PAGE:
Just before passage, Collins thanked her fellow Republicans who supported it. “I know it has not been easy, but they have done the right thing,” Collins said.

Lummis, one of the more conservative members of the Senate, spoke ahead of the final vote about her “fairly brutal self soul searching” before supporting the bill. She said that she accepts her church’s beliefs that a marriage is between a man and a woman, but noted that the country was founded on the separation of church and state.

“We do well by taking this step, not embracing or validating each other’s devoutly held views, but by the simple act of tolerating them,” Lummis said.

Baldwin said earlier this month that the newfound openness from many Republicans on the subject reminds her “of the arc of the LBGTQ movement to begin with, in the early days when people weren’t out and people knew gay people by myths and stereotypes.”

“And slowly laws have followed,” she said. “It is history.”


Associated Press writer Lisa Mascaro contributed to this report.

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ECU hosts Defense Alliance of North Carolina research showcase

GREENVILLE, N.C. (WITN) - ECU hosted a science and technology forum today partnering with the Defense Alliance of North Carolina for a Department of Defense research showcase.

The showcase included ECU researchers focused on human performance, biomechanics, biochemical/biomedical, overwater acoustics, database optimization, spiritual/mental readiness, prolonged casualty care, neurocognition, and unmanned underwater vehicles.

The forum took place from 9:30 a.m. to 6:00 p.m. at ECU’s Main Campus Student Center at 501 East Tenth Street.

Dennis Mcgurk, DOD Strategic Accountant Executive for RTI, and one attendee says, “It’s important because we have great minds here at places like ECU and across the UNC system and across the United States in academia. We have great folks who are working in industry and they don’t always talk to each other.”

The showcase gave researchers who are looking to link academia, industry, and Department of Defense partners to perform health and performance solutions to the DOD, a chance to collaborate on their unique findings.

“The people we brought together today are actually involved in saving lives with technology and/or in the field or deployed,” said Phil Williams, Defense Alliance of North Carolina, Science and Technology Committee Chair.

For many like ECU National Security and Industry Initiatives Executive Director, Keith Wheeler, collaborating and getting to know more researchers in the field was one of the most beneficial parts of the whole showcase.

“We are doing, around the world, our under-water archeology program is surveying World War II wreckage sites to particularly find one of the 80-thousand service members who still are missing,” Wheeler told WITN.

This particular showcase was only one of 137 other forums and the Defense Alliance of North Carolina also provided lunch for those who were in attendance.

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UPDATE: Troopers identify body pulled from Neuse River, search continues for second person

CRAVEN COUNTY, N.C. (WITN) - The Highway Patrol has identified the body of a woman pulled from the Neuse River along with a car on Monday.

Sgt. Heather Johnson tells WITN that the body of Shenethia Daniels, 40, of Greenville was recovered.

Troopers responded on Monday to the Spring Garden Boat Ramp on Northwest Craven Middle School Road on Monday after a car was found in the Neuse River. The car as well as Daniels were both removed that same day.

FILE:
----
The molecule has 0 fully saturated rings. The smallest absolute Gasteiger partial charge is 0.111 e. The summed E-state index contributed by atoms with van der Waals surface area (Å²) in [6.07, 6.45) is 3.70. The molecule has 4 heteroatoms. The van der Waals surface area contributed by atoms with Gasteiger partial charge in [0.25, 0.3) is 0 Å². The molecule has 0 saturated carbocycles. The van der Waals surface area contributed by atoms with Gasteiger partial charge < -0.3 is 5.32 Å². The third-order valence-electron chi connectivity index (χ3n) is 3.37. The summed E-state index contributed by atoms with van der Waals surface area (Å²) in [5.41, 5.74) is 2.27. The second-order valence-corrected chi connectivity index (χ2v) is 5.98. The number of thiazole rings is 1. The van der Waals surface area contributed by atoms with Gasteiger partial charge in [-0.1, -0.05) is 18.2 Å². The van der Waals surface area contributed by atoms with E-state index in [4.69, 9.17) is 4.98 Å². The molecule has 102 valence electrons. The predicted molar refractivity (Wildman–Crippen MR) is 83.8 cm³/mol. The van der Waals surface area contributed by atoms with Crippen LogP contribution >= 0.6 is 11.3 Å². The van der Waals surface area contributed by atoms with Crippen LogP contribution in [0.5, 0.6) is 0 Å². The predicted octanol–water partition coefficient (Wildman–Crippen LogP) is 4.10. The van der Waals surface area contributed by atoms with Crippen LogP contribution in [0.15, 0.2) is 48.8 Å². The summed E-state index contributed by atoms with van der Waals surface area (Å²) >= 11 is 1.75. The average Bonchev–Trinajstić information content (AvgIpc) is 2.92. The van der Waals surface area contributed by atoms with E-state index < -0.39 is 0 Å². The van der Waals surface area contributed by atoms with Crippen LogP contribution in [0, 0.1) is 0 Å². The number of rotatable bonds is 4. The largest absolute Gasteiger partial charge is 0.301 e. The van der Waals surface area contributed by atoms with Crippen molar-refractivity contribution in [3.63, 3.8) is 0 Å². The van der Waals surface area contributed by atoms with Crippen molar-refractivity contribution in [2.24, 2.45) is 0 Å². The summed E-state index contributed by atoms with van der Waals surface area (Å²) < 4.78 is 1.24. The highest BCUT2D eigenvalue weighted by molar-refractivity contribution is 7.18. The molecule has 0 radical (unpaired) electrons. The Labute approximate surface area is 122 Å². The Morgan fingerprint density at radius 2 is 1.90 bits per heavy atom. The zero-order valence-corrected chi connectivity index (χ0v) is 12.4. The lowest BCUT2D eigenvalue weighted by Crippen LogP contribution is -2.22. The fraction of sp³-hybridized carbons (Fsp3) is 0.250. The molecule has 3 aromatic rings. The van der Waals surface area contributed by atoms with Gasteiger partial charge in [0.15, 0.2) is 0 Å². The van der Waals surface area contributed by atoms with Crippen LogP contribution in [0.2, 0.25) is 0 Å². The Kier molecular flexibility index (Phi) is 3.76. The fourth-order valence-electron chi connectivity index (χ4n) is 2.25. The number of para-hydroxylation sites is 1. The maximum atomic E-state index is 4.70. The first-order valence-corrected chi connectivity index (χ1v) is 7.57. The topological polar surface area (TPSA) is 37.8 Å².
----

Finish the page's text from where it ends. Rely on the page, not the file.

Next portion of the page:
The Highway Patrol said that family of Daniels reached out to law enforcement after she and another person had not returned to Greenville from a trip to New Bern. Troopers believe that the two had left a New Bern bar prior to the discovery of Daniels’ body and the vehicle in the Neuse River.

A search continues at the boat ramp for a second person.

Troopers said the investigation is ongoing but tell WITN that no foul play is suspected at this time.

Previous Story:

An investigation is underway in Craven County after a car and a body are pulled from the Neuse River.

The North Carolina Highway Patrol said that it responded on Monday to the Spring Garden Boat Ramp on Northwest Craven Middle School Road to assist emergency management with a vehicle found in the river.

Troopers said that a car as well as a body were pulled from the water.

Crews are currently at the the boat ramp continuing to search the water. A drone operator could be seen looking over the waterway.

We’re told that the family of that person has been notified and that a search for a possible second person is still ongoing.

We asked who the investigating agency is for this case, but the Highway Patrol said that is still being determined.

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Soccer is more than a sport for the USA and Iran

GREENVILLE, N.C. (WITN) - People gathered at Kick Back Jack’s restaurant Tuesday to watch Team USA take on Iran in the World Cup.

Iran and the U.S. have been facing off on a world stage for many years and more recently in relation to Iran’s nationwide protests, the expanding nuclear program and international attacks.

For retired Marine, Randy Krank, there may have been some added significance. He had a friend who was one of the hostages held in Iran back in 1979.

“Every team up there plays for their country and their people and they play for their nation. They are not just playing for a flag. They are playing for the spirit of their nation,” said Krank.

East Carolina University Assistant Professor of Political Science and Security Studies, Dr. Hanna Kassab, says in order for the regime to survive especially an authoritative regime, they need a bad to point to.